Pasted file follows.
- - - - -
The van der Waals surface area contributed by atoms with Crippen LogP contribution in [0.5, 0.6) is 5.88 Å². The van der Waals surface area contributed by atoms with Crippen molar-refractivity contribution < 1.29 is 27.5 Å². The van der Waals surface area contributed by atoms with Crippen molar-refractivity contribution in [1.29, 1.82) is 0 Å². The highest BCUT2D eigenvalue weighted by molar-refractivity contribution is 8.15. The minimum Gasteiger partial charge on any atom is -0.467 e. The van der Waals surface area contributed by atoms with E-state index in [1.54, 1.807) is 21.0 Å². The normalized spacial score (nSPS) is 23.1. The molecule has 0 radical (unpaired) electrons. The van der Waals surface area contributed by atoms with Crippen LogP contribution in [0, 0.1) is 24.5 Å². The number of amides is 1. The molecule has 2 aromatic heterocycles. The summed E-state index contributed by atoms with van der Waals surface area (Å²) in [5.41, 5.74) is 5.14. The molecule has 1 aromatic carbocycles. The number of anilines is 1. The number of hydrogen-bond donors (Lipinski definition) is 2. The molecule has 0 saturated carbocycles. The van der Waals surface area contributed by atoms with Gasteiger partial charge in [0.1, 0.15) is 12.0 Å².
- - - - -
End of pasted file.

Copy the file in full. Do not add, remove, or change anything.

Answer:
The van der Waals surface area contributed by atoms with Crippen LogP contribution in [0.5, 0.6) is 5.88 Å². The van der Waals surface area contributed by atoms with Crippen molar-refractivity contribution < 1.29 is 27.5 Å². The van der Waals surface area contributed by atoms with Crippen molar-refractivity contribution in [1.29, 1.82) is 0 Å². The highest BCUT2D eigenvalue weighted by molar-refractivity contribution is 8.15. The minimum Gasteiger partial charge on any atom is -0.467 e. The van der Waals surface area contributed by atoms with E-state index in [1.54, 1.807) is 21.0 Å². The normalized spacial score (nSPS) is 23.1. The molecule has 0 radical (unpaired) electrons. The van der Waals surface area contributed by atoms with Crippen LogP contribution in [0, 0.1) is 24.5 Å². The number of amides is 1. The molecule has 2 aromatic heterocycles. The summed E-state index contributed by atoms with van der Waals surface area (Å²) in [5.41, 5.74) is 5.14. The molecule has 1 aromatic carbocycles. The number of anilines is 1. The number of hydrogen-bond donors (Lipinski definition) is 2. The molecule has 0 saturated carbocycles. The van der Waals surface area contributed by atoms with Gasteiger partial charge in [0.1, 0.15) is 12.0 Å².